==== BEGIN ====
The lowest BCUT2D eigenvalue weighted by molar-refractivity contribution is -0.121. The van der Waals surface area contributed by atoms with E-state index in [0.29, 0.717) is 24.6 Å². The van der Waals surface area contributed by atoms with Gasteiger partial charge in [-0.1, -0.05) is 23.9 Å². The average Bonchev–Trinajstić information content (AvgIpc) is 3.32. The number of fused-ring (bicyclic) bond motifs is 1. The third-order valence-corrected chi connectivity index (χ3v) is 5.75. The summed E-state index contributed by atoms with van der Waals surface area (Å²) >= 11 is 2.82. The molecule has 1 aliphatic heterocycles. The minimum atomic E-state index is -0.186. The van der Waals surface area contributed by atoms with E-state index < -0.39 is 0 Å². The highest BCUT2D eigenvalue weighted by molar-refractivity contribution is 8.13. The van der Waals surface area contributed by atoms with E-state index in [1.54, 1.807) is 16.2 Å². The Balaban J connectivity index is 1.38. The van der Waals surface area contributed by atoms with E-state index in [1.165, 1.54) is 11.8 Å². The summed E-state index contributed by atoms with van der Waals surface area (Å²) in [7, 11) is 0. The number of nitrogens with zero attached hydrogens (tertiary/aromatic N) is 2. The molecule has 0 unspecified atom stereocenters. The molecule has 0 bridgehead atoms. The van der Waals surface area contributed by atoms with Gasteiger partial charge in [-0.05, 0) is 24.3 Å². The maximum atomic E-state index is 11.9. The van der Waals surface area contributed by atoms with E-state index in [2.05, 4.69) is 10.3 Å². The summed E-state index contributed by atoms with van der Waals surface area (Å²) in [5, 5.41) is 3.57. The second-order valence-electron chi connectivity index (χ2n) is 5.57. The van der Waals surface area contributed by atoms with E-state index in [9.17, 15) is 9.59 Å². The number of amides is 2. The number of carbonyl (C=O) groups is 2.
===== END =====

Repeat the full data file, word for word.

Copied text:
The lowest BCUT2D eigenvalue weighted by molar-refractivity contribution is -0.121. The van der Waals surface area contributed by atoms with E-state index in [0.29, 0.717) is 24.6 Å². The van der Waals surface area contributed by atoms with Gasteiger partial charge in [-0.1, -0.05) is 23.9 Å². The average Bonchev–Trinajstić information content (AvgIpc) is 3.32. The number of fused-ring (bicyclic) bond motifs is 1. The third-order valence-corrected chi connectivity index (χ3v) is 5.75. The summed E-state index contributed by atoms with van der Waals surface area (Å²) >= 11 is 2.82. The molecule has 1 aliphatic heterocycles. The minimum atomic E-state index is -0.186. The van der Waals surface area contributed by atoms with E-state index < -0.39 is 0 Å². The highest BCUT2D eigenvalue weighted by molar-refractivity contribution is 8.13. The van der Waals surface area contributed by atoms with E-state index in [1.54, 1.807) is 16.2 Å². The Balaban J connectivity index is 1.38. The van der Waals surface area contributed by atoms with E-state index in [1.165, 1.54) is 11.8 Å². The summed E-state index contributed by atoms with van der Waals surface area (Å²) in [7, 11) is 0. The number of nitrogens with zero attached hydrogens (tertiary/aromatic N) is 2. The molecule has 0 unspecified atom stereocenters. The molecule has 0 bridgehead atoms. The van der Waals surface area contributed by atoms with Gasteiger partial charge in [-0.05, 0) is 24.3 Å². The maximum atomic E-state index is 11.9. The van der Waals surface area contributed by atoms with E-state index in [2.05, 4.69) is 10.3 Å². The summed E-state index contributed by atoms with van der Waals surface area (Å²) in [5, 5.41) is 3.57. The second-order valence-electron chi connectivity index (χ2n) is 5.57. The van der Waals surface area contributed by atoms with E-state index in [9.17, 15) is 9.59 Å². The number of amides is 2. The number of carbonyl (C=O) groups is 2.